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Updates to BYU Honor Code Further Restrict LGBTQ+ Students

The updated code states “living a chaste and virtuous life also includes abstaining from same-sex romantic behavior.”
Marco Lozzi
Students walking outside the James E. Talmage Building at the Brigham Young University campus in Provo, UT on Saturday, Sept. 2, 2023. (Photo by Marco Lozzi | The Daily Utah Chronicle)


The Church of Jesus Christ of Latter-day Saints updated the Honor Code, Student Ecclesiastical Endorsements, and Dress and Grooming Standards at all Church Educational System institutions on Thursday, Aug. 24. These updates were made to unify student expectations and standards across all campuses, most notably at Brigham Young University in Provo.

In addition to updates regarding LGBTQ+ romantic behavior, the dress code now allows shorts to be worn, and beards are still not allowed. There is also a new list of twelve questions students will be asked before they can receive their ecclesiastical endorsement — a written statement signifying good standing with the church.

According to statement from the LDS newsroom, “The changes are designed to help students grow closer to Jesus Christ and strengthen the overall student experience.”

Despite the statement noting student input “was significant in developing and refining these updates,” many students have been left confused about some of these changes.

“Going through the language now versus the old one, it feels like nothing changed,” said Gavin Spencer, a sophomore at Brigham Young University. “It’s choosing a lot of buzzwords. So, a lot of, ‘Well it’s principle-based now.’ What does principle-based look like?”

One addition to the Honor Code concerning LGBTQ+ romantic behavior is a particular point of confusion and hurt for many students.

“Living a chaste and virtuous life also includes abstaining from same-sex romantic behavior,” the Honor Code now states.

This addition came as a shock for LGBTQ+ students who, three years ago, celebrated the deletion of such language from the Honor Code.

“When the Honor Code got rid of LGBTQ specific language, everyone said, ‘Oh, it must be acceptable,’” said a BYU student who preferred to stay anonymous.  “But then the Honor Code office came out and said, ‘No, it still isn’t and we just got rid of that language.’ That change was a blow for a lot of people.”

Church leadership clarified that “there are no changes to the LGBTQ policies,” and that same-sex romantic behavior “will be handled on a case-by-case basis to help each student feel the love of the Savior.”

Students walking outside the Heritage Halls Buildings at the Brigham Young University campus in Provo, UT on Saturday, Sept. 2, 2023. (Photo by Marco Lozzi | The Daily Utah Chronicle) (Marco Lozzi)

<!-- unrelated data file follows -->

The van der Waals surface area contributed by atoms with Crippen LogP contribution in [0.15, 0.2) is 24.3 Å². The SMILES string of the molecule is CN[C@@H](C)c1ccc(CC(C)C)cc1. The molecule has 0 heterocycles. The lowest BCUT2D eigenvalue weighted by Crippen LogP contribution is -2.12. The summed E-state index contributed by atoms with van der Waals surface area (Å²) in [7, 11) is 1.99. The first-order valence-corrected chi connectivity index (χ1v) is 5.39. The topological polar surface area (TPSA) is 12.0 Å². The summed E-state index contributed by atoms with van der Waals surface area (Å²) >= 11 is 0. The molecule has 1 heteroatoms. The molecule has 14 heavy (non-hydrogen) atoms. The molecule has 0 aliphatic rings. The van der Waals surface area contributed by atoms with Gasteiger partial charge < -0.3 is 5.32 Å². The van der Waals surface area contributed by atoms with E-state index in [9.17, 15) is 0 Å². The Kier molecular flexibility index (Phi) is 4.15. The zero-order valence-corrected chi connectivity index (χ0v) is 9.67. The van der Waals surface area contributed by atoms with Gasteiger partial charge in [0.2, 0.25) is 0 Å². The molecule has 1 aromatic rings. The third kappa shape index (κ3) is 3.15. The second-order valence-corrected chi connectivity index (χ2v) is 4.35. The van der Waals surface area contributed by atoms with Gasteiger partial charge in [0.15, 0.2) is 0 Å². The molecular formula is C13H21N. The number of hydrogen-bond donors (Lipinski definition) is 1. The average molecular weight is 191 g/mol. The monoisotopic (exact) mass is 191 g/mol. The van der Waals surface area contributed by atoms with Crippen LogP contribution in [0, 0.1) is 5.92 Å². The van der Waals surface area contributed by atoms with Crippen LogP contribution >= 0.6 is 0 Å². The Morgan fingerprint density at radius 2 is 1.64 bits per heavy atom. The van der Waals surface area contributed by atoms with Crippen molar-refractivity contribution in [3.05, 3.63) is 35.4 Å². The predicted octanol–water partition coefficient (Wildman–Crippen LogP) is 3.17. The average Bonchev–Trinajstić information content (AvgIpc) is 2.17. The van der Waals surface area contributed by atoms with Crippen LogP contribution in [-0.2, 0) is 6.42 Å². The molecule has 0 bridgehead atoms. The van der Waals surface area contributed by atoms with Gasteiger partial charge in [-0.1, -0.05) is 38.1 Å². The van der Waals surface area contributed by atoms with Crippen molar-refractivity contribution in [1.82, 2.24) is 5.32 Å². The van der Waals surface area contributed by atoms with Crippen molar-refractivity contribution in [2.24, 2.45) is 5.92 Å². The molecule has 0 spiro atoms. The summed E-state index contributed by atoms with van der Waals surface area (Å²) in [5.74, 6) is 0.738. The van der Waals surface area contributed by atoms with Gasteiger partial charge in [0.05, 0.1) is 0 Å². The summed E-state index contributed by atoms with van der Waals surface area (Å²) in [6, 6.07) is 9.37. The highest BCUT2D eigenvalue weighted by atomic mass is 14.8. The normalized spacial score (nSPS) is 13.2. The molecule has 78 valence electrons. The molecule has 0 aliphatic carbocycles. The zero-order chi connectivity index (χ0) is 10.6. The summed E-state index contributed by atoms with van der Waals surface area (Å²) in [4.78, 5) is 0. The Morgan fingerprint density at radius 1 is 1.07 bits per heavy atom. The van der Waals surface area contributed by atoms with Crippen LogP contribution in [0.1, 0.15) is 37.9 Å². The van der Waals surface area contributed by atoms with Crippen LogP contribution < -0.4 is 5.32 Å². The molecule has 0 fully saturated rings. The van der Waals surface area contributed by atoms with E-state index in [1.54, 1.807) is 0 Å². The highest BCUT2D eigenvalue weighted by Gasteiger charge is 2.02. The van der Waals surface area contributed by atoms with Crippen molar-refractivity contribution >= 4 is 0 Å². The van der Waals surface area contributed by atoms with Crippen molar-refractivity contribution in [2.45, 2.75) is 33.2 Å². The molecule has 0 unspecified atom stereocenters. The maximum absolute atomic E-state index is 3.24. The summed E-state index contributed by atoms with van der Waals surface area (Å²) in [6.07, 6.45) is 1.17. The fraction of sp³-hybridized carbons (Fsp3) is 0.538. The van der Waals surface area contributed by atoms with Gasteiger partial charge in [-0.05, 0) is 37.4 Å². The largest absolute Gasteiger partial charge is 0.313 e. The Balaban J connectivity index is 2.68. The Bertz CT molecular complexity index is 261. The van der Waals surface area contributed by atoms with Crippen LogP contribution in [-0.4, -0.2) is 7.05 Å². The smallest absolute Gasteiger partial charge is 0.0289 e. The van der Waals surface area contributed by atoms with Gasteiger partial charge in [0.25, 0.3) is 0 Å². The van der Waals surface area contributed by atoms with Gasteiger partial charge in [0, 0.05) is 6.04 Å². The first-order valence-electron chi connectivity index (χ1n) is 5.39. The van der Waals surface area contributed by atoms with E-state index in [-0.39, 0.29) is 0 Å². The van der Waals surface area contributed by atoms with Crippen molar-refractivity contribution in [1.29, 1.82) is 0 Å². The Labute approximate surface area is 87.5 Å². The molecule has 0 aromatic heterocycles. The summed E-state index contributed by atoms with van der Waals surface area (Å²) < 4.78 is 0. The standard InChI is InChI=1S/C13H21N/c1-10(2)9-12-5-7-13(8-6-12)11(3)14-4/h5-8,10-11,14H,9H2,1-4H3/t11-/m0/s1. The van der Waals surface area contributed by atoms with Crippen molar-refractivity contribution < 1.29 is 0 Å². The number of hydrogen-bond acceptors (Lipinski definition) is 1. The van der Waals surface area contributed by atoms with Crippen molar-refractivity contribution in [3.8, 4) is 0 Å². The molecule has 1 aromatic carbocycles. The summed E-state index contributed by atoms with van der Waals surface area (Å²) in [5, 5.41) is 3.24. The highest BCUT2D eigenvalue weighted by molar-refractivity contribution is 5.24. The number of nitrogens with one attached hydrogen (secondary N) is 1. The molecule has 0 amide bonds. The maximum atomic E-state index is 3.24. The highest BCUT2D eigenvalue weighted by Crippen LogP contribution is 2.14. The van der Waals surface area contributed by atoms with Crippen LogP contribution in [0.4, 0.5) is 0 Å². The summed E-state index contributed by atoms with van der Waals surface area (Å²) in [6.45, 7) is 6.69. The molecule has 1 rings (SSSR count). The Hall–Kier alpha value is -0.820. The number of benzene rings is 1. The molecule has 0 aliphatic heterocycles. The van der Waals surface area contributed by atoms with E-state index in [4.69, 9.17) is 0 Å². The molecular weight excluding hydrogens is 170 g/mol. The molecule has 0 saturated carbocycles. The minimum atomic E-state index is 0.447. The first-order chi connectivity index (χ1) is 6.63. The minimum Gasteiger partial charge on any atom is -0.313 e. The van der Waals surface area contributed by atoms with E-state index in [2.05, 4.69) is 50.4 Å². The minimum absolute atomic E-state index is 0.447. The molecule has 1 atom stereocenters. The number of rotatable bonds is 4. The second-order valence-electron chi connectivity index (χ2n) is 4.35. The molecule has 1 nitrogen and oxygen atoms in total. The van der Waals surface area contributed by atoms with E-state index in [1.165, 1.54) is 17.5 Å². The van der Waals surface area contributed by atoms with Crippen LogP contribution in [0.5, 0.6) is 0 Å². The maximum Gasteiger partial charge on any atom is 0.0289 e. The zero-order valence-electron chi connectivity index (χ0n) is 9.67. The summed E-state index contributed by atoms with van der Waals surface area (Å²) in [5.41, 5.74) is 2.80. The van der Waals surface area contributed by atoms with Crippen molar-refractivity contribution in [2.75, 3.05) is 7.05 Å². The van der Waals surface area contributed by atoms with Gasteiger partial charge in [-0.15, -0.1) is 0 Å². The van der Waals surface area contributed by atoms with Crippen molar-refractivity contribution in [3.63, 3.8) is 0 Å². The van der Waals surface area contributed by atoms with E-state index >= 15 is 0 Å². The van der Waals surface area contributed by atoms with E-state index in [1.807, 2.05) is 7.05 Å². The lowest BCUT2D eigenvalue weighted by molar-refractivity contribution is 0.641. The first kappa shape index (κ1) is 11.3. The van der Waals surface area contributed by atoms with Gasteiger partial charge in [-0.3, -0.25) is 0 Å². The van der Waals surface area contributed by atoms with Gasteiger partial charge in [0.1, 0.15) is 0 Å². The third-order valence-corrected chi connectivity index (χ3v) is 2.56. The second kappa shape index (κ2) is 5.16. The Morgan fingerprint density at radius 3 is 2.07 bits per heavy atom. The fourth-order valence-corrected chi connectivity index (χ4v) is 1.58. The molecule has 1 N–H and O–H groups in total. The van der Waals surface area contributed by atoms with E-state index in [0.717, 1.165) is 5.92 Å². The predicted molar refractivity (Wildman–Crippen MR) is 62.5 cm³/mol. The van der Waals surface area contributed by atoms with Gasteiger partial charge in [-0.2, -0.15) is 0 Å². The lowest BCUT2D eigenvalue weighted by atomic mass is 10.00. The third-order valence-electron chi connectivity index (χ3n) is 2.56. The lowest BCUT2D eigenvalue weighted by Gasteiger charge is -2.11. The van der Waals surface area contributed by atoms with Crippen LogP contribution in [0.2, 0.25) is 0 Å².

Despite this statement, Gracee Purcell, president of the RaYnbow Collective – an organization in Provo designed to help queer BYU students feel included and thrive – doesn’t think it’s enough.

“I think it’s just another way of them saying, ‘Yeah, you don’t belong,’” Purcell said. “It’s just reaffirming what we already knew over and over, but now that it’s in writing it cuts a little deeper.”

Some members of the church and community wonder why students who feel unwelcome don’t just transfer to a different school.

In response, Purcell explained that LGBTQ+ students shouldn’t be forced to choose. She thinks that if BYU is the right school for them, queer students should be welcomed, not pushed out.

“When someone says you could just choose another thing, they are essentially showing them the door,” Purcell said. “Why are we so quick to show people the door? Why can’t we invite them in instead of shut them out?”

Purcell wants all current and incoming students to know they are welcomed and loved at BYU.

“There is a space for you,” she said. “You are seen, you are valued, you are loved. There’s a huge network in progress, especially that we’ve built up specifically for you to thrive and not merely survive at BYU.”


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About the Contributors
Jamie Faux, News Writer
(she/her) Jamie Faux began as a news reporter at the Daily Utah Chronicle in the summer of 2023. She is a double major in English and finance at the University of Utah with the goal of becoming an author after graduation. Jamie grew up in Provo and enjoys outdoor sports, reading, and traveling.
Marco Lozzi, Photographer
Born in Texas and raised by Italian parents, Marco Lozzi grew up with two vastly different cultures. Now a sophomore at the U, he is majoring in communication with a journalism emphasis while also minoring in photography and Italian. He joined the Chrony to gain experience working as a photojournalist for a larger entity. When he's not taking or editing photos, he can be found hitting the slopes, napping, or making pasta.

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    cindy woodSep 11, 2023 at 7:44 am

    My students were unwelcomed at BYU simply because they have a Utah County Zip code. Had great GPA and ACT scores. Not accepted at BYU. It is hard to be aa tithing paying member of a church who doesn’t give your student equal opportunity just because of where they live.